WHAT a happy, smiling, contented lot we Ugandans are at the moment; as usual, but infinitely more so since 1109 hours on Wednesday.
One Man's Week By John Nagenda
For Museveni, let joy abound. His people have said thank you to him in the most effective manner possible
WHAT a happy, smiling, contented lot we Ugandans are at the moment; as usual, but infinitely more so since 1109 hours on Wednesday. If you have been away in far-flung parts, or have been in a deep coma, you might not know that that was the precise moment Haji Kasujja, Chairman of the Electoral Commission, started presenting the results of the presidential race. As very many of us had predicted, candidate Museveni swept the board. As some were brave enough to say, the margin was over 65%; indeed your columnist, roaring like a lion, offered bets of $500 a go to any taker who thought that Museveni would get less than 65% of the vote. People are wiser than you might think. I had no takers! Put yourself in the very cramped shoes of the following: A.Awori (1.4%), F.Bwengye (0.3%) C.Karuhanga (0.1%) K.Mayanja (1%). That totals a mind numbing 2.8%. Let's cross ourselves as we walk in silence past this place of pain! Although the always whining Dr Besigye has contested the figures, his 27.8% was, in the circumstances, very creditable, judged on the fact that he was 100% short of anything approaching charm, zing, and credibility. Some people never know when they are well off. He will keep bleating like a sheep with a bellyful of worms, until the whole of Uganda is sick of his very name. Even some members of his campaign, let alone his colleagues in defeat, have advised the retired soldier (medical) to shut up in dignity, as befits an officer and gentleman. (Don't laugh!) For Museveni, let joy abound. His people have said thank you to him in the most effective manner possible. It is one thing to know that you have your people behind you; quite another to see that belief fulfilled. Museveni can be quite the bluff soldier, not given to great show of emotion. But inside there beats the heart of a family man, in this case Uganda being the family. More than once moisture has been discerned in his eye; he will forgive me for reporting him. About those who benefit from him and then turn their backs when their stomachs are temporarily full, he feels genuine pain and a sense of bewilderment. They know themselves, and we know them. That is why I jumped at the chance to tick off the ladies and gentlemen (wide use of the terms!) of the international press who had gathered at State House for a victory press conference. In their reporting they had laid into Museveni and his Movement government as if there were no tomorrow. Some clearly thought they had made Museveni by writing him up; now they would bring him down. Nobody would mind if they used proven facts to do the deed. I said they seemed three or two-day wonders who came to our country with little background, and that they broke journalistic codes by lazily accepting lies without bothering to do research. I also suggested that their thirst for sensationalism made them often to hope for "blood on the streets" stories, especially where Africa was concerned. It took 15 minutes and I kept Florida for pudding. I said no American should lecture to us on elections. And in any case no Ugandan had taken the time to go to Florida and offer the kind of tripe some of our guests were dishing up. I ended with a resounding, "God bless Uganda." Boy I had a ball.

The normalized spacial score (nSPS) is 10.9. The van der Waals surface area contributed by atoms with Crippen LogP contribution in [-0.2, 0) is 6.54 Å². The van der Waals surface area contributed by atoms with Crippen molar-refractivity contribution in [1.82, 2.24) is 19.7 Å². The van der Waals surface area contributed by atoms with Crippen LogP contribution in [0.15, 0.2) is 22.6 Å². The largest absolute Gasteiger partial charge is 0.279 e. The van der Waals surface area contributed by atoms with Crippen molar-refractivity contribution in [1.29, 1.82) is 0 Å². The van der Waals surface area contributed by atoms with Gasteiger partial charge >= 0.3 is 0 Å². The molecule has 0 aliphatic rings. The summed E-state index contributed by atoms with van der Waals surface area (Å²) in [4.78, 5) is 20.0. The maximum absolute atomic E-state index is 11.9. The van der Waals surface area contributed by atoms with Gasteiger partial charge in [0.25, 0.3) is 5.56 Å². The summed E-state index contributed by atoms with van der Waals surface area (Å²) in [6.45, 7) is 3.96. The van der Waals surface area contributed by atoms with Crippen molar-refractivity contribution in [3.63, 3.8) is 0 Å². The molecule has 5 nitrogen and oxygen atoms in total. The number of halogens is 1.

I don't want to sound over-dramatic on this next bit, but I may fail. At around 0445 hours, Friday morning, machete-wielding thugs broke into our house in Bunga. Were they belatedly answering the notorious call of Messrs Lukyamuzi MP, supported by ex-convict Nasser Sebaggala, that Ugandans should arm themselves with cutting weapons the better to kill foreigners who attempted to vote in the presidential elections? There are those who think I don't look convincingly Ugandan enough, putting me in Rwanda. But to my mind Mr Lukyamuzi beats me hands down in that department; and even with Al Haji Sebaggala Burundi readily springs to mind. Perhaps in future these two, and others of their ilk, will be more careful about the words they use to inflame their followers, many of whom have blank spaces between ear and ear. Anyway we heard some doors banging, and unbelievably they were from inside the house. By a miracle the bedroom door, just as the thugs reached it, agreed to be locked, not usually the case. A little before, I had yelled to the police guard, Robert Kisira, "Come and kill the bastards!" As he left the place in which he was "resting", they were waiting for him and cut him about the head. He fell bleeding profusely; they took his gun and came with it into the house. Kisira is okay and at home already. In their panic the thugs took a TV, a mosquito net, keys, and a blouse. The mosquito net was recovered on an abandoned bicycle. I hope we get the buggers. I must put in a good word for all the police officers involved in the case. They have been a credit to the force. I know the police at Nsambya barracks voted 90% for a certain Besigye, but you can't get everything right. One other thing; I hope the thugs pay us a return visit. We shall remove them from the face of the earth.
Elections: Hurray! It's As I Thought!